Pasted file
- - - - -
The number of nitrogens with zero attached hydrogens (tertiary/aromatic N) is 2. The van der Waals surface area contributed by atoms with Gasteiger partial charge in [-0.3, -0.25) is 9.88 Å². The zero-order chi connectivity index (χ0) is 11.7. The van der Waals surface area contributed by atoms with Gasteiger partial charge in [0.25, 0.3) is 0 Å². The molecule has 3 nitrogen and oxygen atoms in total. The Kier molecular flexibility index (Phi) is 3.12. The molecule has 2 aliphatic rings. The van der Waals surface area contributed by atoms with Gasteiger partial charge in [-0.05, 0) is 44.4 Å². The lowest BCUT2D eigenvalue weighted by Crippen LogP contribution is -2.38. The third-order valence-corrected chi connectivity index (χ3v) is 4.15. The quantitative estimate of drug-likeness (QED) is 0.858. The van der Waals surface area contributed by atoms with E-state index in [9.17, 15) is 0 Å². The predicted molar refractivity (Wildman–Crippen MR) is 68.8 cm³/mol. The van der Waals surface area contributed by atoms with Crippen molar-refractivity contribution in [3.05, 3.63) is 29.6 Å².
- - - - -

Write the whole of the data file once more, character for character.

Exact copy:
The number of nitrogens with zero attached hydrogens (tertiary/aromatic N) is 2. The van der Waals surface area contributed by atoms with Gasteiger partial charge in [-0.3, -0.25) is 9.88 Å². The zero-order chi connectivity index (χ0) is 11.7. The van der Waals surface area contributed by atoms with Gasteiger partial charge in [0.25, 0.3) is 0 Å². The molecule has 3 nitrogen and oxygen atoms in total. The Kier molecular flexibility index (Phi) is 3.12. The molecule has 2 aliphatic rings. The van der Waals surface area contributed by atoms with Gasteiger partial charge in [-0.05, 0) is 44.4 Å². The lowest BCUT2D eigenvalue weighted by Crippen LogP contribution is -2.38. The third-order valence-corrected chi connectivity index (χ3v) is 4.15. The quantitative estimate of drug-likeness (QED) is 0.858. The van der Waals surface area contributed by atoms with E-state index in [9.17, 15) is 0 Å². The predicted molar refractivity (Wildman–Crippen MR) is 68.8 cm³/mol. The van der Waals surface area contributed by atoms with Crippen molar-refractivity contribution in [3.05, 3.63) is 29.6 Å².